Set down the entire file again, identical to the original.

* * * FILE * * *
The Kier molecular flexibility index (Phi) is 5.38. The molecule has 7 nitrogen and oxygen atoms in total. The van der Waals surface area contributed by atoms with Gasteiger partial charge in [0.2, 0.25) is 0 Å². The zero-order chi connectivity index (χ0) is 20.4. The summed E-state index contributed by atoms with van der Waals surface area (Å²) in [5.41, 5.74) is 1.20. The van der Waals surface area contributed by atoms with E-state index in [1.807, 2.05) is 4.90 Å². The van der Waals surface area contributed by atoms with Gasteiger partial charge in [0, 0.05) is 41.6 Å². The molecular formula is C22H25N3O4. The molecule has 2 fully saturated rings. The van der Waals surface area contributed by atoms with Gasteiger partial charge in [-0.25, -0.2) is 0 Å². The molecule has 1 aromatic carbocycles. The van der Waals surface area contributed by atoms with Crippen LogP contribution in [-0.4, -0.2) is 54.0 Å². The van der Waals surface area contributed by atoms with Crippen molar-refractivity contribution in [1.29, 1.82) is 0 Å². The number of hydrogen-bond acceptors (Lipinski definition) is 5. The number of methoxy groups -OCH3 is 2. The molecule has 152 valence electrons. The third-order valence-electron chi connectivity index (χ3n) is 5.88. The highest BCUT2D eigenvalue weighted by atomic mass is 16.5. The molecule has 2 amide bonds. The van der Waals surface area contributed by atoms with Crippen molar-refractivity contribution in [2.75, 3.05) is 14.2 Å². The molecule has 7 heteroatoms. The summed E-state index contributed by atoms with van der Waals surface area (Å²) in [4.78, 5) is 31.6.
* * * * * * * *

The Kier molecular flexibility index (Phi) is 5.38. The molecule has 7 nitrogen and oxygen atoms in total. The van der Waals surface area contributed by atoms with Gasteiger partial charge in [0.2, 0.25) is 0 Å². The zero-order chi connectivity index (χ0) is 20.4. The summed E-state index contributed by atoms with van der Waals surface area (Å²) in [5.41, 5.74) is 1.20. The van der Waals surface area contributed by atoms with E-state index in [1.807, 2.05) is 4.90 Å². The van der Waals surface area contributed by atoms with Gasteiger partial charge in [0, 0.05) is 41.6 Å². The molecular formula is C22H25N3O4. The molecule has 2 fully saturated rings. The van der Waals surface area contributed by atoms with Gasteiger partial charge in [-0.25, -0.2) is 0 Å². The molecule has 1 aromatic carbocycles. The van der Waals surface area contributed by atoms with Crippen LogP contribution in [-0.4, -0.2) is 54.0 Å². The van der Waals surface area contributed by atoms with Crippen molar-refractivity contribution in [1.29, 1.82) is 0 Å². The number of hydrogen-bond acceptors (Lipinski definition) is 5. The number of methoxy groups -OCH3 is 2. The molecule has 152 valence electrons. The third-order valence-electron chi connectivity index (χ3n) is 5.88. The highest BCUT2D eigenvalue weighted by atomic mass is 16.5. The molecule has 2 amide bonds. The van der Waals surface area contributed by atoms with Crippen molar-refractivity contribution in [2.75, 3.05) is 14.2 Å². The molecule has 7 heteroatoms. The summed E-state index contributed by atoms with van der Waals surface area (Å²) in [4.78, 5) is 31.6.